Lifestyle Fashion

Laser mole removal surgery: is it the best treatment for moles?

There are many ways to get rid of unsightly and annoying moles: some can be done at home and others may require one or more visits to the doctor.

Let’s consider surgical options in general and laser surgery in particular.

The first benefit of arranging to have your moles removed with your doctor is that it will involve an examination of your moles, to make sure that they are really common benign moles and not some precancerous mole, or worse yet, a potentially fatal melanoma. Treatment options will vary depending on the type of moles you have.

If all is well, now is the time to discuss how the moles will be removed with your doctor. The main things to keep in mind are;

  • How successful will the treatment be? Will moles grow back?
  • How many visits will be necessary
  • How much pain you will have to endure, both during and after treatment, and what type of anesthesia will be available.
  • And will you be left with a scar, and if so, how long will it stay before it fades?

The last two points are probably the ones that people think about the most. No one likes the idea of ​​minor pain, blood, and scarring, and three of the most common mole removal surgical procedures come with a pretty high OUCH. factor (although it must be said that we are talking about a small operation and the pain is neither great nor lasting, just real).

These techniques are surgery by excision or cutting, by electrocautery (burning), and by freezing. Let’s put them aside for another time and consider the technique that sounds much friendlier, hardly hurts and leaves virtually no long-term skin damage.

And that, of course, is laser surgery.

Let’s look at the benefits a little more closely.

The first thing to keep in mind is that laser surgery works best on flat moles, preferably with a little color and contrast to the surrounding skin, rather than raised moles. So maybe all of your moles are not good candidates for this method.

During laser surgery, the laser targets cells that have some color. They absorb more light and heat, which basically causes them to boil and explode. The body’s normal repair processes will cleanse the area over time.

You’ll feel this as a small shock, kind of like being snapped by a rubber band, but not really serious and it’ll be over in a second. This is perhaps the biggest draw of laser surgery for moles and other skin blemishes.

The other is the absence of injury, and therefore scarring.

Because laser surgery only affects the upper layers of the skin. So there is no bleeding, although because there is some damage involved, the skin does release a small amount of fluid to help with healing. You can expect some redness and maybe a little scabbing. But nothing like the noticeable scabs that develop after other forms of mole removal surgery.

And because there is little pain or damage, many moles can be treated in one session. This means you get rid of your moles faster and need fewer visits to surgery.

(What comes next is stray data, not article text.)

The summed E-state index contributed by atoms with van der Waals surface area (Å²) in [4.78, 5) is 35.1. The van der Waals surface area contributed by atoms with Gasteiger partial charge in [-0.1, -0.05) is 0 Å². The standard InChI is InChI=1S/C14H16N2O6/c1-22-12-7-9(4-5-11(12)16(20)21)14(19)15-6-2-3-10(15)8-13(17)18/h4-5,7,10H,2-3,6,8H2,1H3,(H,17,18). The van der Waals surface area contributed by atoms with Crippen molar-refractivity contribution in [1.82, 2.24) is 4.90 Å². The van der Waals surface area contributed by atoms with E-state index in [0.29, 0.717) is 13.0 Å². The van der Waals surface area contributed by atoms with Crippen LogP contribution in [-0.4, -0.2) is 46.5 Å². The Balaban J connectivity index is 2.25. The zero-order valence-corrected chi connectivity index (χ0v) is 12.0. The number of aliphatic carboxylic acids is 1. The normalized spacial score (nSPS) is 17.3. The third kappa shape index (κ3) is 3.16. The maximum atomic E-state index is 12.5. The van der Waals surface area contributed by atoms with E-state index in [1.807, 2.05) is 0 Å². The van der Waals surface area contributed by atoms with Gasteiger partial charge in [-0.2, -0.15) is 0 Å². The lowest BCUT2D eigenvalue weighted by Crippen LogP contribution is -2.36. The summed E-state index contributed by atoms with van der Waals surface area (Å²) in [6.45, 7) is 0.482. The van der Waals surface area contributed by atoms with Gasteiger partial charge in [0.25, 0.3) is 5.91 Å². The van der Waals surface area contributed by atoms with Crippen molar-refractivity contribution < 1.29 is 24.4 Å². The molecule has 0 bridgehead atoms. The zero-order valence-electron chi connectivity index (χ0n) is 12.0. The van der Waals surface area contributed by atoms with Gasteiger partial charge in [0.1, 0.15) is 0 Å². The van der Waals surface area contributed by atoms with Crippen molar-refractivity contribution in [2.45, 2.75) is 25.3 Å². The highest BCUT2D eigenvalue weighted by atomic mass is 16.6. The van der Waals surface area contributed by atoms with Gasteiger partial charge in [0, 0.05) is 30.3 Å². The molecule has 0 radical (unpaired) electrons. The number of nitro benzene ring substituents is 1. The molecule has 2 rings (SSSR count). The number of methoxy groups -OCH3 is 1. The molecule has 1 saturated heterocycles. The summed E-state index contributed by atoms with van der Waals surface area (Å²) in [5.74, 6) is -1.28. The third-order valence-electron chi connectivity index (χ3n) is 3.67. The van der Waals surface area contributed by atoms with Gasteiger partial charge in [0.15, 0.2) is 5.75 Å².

All of that sounds pretty good: quick, clean, and with no real pain or chance of scarring.

But there are downsidessome quite important.

The first and foremost is that you will likely need more than one visit. It is not easy for the surgeon to find and treat every part of a mole on the first try, and unless the mole is completely destroyed, it is very likely to grow back.

Therefore, you will likely have to return for follow-up surgery after the first treatment has healed. This is particularly likely if the mole has penetrated well into the skin. This will mean extra expense, and each visit will probably cost more than $100.00.

Another concern is that it is quite common for moles to return a few weeks or months after laser removal; this seems to happen more often with laser surgery than with other forms of treatment.

This may be because the mole was not completely destroyed; Although it is a simple procedure, the surgeon will try not to go deeper than necessary while he tries to remove the entire mole. It is not always easy for the surgeon to do both successfully.

Laser treatment can revitalize skin cells – this is the idea behind laser skin resurfacing, where it appears that the laser stimulates the skin to grow back looking fresher and more youthful than before.

Moles are also made of skin cells, and there is quite a bit of evidence that moles can also be rejuvenated during laser treatment and grow back. I’m sure that’s not what you have in mind.

So it seems that laser mole removal may not be your best option. While the little pain and very low chance of scarring are big pluses, it won’t help if it takes multiple visits, and I doubt you’ll be happy if the moles come back, bigger and brighter than before.

Therefore, you may want to think more about the other surgical procedures available, some of which are more effective when done well. You can find information on these in other articles.

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